Voices from the Road

How I lost my job and found my true calling on a cross-country road trip

It all began when the startup I worked for couldn’t raise a new round of funding, which resulted in a mass layoff. I was shocked, but it was always something I expected working in the startup world, so I’d grown accustomed to the risk. Following the layoff, I began applying for similar roles in other companies, but something inside me was having an adverse reaction to the idea of falling back into the grind. I didn’t know what to do, so to clear my head I went on a long walk along the Brooklyn waterfront in New York City, where I was living at the time.

It had rained that morning and people had just started coming out onto the wet pavement. Halfway through my walk it clicked: Why not travel? I spent the rest of my walk talking to my brother and some of my close friends to run my plans by them, not so much for permission but more to see if I was being completely ridiculous. 

It was a week before my 40th birthday, and I rushed back home and set in motion what would be one of the most epic adventures of my life: I was going to start with a road trip across the U.S., then spend 3 to 6 months on every continent as I made my way around the globe. I was excited. I was nervous. I was scared. But most importantly I was clear on what I wanted to do: Follow my dream.  

A man in a hoodie stands in front of scenic mountain vistas

Dreams come true

A few weeks later I had sold most of my belongings and put the rest in storage. I packed my Tesla and set off for a cross-country road trip. My plan was to drive north to Acadia National Park, then cut across the country via the northern states, down the Pacific Coast Highway and back across over the southern states. My goal was to do this all in 4 months. 

I’m fortunate to always be surrounded by friends and family (and strangers in New York City), so I found the first few weeks of being solo rather difficult. It was a combination of getting used to being alone and also, in the back of my mind, trying to figure out what to do about my career. Staying present was a challenge, to say the least.

The Tesla Model 3 is a great car for road trips. I never had range anxiety and loved that I could use the Camp Mode feature to transform the car for the night. The trip wasn’t necessarily harder or easier as a result of an EV but it did take a bit longer because of the charging breaks—which were very welcomed, especially on days when I drove for more than 10 hours. 

I had a general plan in terms of route, but wanted to explore various cities and national parks. I started from the Washington, D.C., area and continued through Rhode Island, New Hampshire, Maine, Vermont, Ohio, Illinois, Minnesota, South Dakota, and Wyoming before it got too cold. Then I continued on through Oregon, California, Utah, Arizona, Colorado, New Mexico, Oklahoma, Tennessee, Alabama, and back through Virginia.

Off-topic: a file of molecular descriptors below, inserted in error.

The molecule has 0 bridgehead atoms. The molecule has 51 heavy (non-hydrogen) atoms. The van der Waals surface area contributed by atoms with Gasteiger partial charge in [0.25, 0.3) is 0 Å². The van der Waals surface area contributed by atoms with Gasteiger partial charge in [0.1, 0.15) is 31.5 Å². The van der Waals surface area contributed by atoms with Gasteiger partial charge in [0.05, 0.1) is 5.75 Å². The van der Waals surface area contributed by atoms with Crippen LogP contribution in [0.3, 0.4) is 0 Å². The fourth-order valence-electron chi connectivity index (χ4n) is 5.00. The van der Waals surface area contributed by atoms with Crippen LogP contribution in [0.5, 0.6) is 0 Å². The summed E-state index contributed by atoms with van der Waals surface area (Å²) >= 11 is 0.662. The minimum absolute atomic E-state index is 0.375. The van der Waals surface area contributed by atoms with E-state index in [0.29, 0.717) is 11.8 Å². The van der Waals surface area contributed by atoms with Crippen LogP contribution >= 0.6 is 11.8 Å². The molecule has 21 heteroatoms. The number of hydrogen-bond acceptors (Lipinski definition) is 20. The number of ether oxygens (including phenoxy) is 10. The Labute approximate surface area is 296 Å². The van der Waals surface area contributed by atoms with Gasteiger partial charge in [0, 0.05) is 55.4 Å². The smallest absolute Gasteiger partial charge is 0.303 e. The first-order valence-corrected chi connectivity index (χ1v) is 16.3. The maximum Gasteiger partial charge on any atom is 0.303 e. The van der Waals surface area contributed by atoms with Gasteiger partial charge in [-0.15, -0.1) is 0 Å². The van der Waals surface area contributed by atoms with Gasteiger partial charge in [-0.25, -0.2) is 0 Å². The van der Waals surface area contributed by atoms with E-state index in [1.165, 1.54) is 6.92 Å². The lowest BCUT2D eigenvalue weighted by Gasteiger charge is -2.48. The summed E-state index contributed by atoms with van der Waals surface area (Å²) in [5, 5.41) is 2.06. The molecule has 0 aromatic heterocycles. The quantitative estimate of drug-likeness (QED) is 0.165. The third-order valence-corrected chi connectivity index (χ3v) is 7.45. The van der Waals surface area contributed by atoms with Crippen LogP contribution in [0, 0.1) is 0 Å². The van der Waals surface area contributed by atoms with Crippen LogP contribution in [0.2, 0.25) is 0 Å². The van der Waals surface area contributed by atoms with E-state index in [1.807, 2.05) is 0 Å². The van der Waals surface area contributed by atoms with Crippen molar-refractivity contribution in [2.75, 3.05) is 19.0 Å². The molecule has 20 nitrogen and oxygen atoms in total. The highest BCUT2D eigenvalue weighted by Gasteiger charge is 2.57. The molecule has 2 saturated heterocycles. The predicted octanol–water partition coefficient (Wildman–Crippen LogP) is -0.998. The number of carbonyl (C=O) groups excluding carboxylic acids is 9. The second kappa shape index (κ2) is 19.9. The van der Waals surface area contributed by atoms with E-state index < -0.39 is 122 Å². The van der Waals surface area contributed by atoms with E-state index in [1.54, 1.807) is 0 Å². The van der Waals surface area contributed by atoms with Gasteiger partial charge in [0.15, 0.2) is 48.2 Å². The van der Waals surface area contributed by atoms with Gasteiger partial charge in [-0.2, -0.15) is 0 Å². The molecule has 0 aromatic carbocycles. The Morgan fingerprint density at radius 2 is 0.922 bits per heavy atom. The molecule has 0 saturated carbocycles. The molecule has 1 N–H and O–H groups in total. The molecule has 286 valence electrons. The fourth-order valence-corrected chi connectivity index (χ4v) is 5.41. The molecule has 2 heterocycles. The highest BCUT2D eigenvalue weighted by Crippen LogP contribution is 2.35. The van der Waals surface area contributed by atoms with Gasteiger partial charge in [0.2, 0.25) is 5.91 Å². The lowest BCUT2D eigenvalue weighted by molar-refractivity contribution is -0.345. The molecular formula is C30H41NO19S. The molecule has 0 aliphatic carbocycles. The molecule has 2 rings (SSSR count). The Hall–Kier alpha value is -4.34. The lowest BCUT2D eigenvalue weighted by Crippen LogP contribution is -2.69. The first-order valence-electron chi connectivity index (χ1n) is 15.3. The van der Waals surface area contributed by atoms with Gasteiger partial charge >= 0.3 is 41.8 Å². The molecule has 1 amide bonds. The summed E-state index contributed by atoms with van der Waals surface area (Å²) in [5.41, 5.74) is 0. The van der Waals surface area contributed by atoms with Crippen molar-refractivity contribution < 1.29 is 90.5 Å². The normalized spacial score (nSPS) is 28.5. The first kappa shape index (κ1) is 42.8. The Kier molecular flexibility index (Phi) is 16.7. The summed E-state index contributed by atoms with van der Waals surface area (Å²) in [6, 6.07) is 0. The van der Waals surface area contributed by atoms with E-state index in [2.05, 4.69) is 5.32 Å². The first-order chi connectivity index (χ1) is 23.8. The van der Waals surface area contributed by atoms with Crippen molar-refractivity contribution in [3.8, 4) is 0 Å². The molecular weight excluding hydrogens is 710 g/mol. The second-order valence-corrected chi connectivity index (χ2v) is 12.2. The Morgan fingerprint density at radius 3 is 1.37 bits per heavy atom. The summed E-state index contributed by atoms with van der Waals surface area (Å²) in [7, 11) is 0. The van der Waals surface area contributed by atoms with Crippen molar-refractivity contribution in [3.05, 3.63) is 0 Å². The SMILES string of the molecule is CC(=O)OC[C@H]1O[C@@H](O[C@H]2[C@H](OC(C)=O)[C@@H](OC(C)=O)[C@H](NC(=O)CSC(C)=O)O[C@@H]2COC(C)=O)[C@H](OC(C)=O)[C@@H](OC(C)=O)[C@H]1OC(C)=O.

As people caught wind of my journey, I was overwhelmed with how many people from all walks of life reached out. Some wanted to meet up, some wanted to join for a bit, and others opened their homes to me throughout my travels. Surrounded by so much love, I never felt luckier. When I wasn’t staying with family or friends, I slept in a tent, camped in my car, or got an Airbnb or a hotel room.

Feeling accomplished

I was seeing some of the most beautiful sights in the U.S.—both natural and man-made—and those moments were only interrupted by spending quality time with people that loved me. This time spent with them made me realize how many amazing people I have in my life. These relationships that I have built and nurtured over the past 40 years are my proudest accomplishment. 

A man sits inside a hollowed out core in a massive tree

I also met some amazing strangers, one being a friend of a friend who I ended up sailing with for 1 week on Puget Sound; another, a high profile life coach for CEOs who I had morning coffee chats with during my time in the San Francisco area. 

What was supposed to be a tour of the U.S. ended up being more of a tour of my life. Connecting—and reconnecting—with family and friends is what made my trip special. As much as I loved spending time with them, I also started to enjoy being alone. The long hikes, the never-ending drives, and the silence were all things I started looking forward to.

Throughout this road trip I learned a lot about myself, both from self-reflection and from the people who made my journey so much sweeter. I learned to be proud of myself and grew confident that I can accomplish so much more than I already have. Following this dream fueled my desire to follow my biggest dream. A dream so far out there that I always dismissed it as just that, a pipe dream: to become an actor. It became clear to me that this wasn’t just a dream—it was my calling. 

A man stands with arms outstretched as he's surrounded by unique red rock formations

Back to school

I decided to apply to acting school. I told friends and family about my plan and to my surprise, the support was once again overwhelming. Someone even said, “You should have done this 20 years ago.”

I continued traveling and eventually sold my car in December to begin the international portion of my trip. I went to Germany and Austria and then flew to Mexico. At the beginning of the year, I got accepted to acting school. It starts this summer, and I’ve never been more excited.

Daryush’s trip

Meet the Roadtripper

Daryush Assar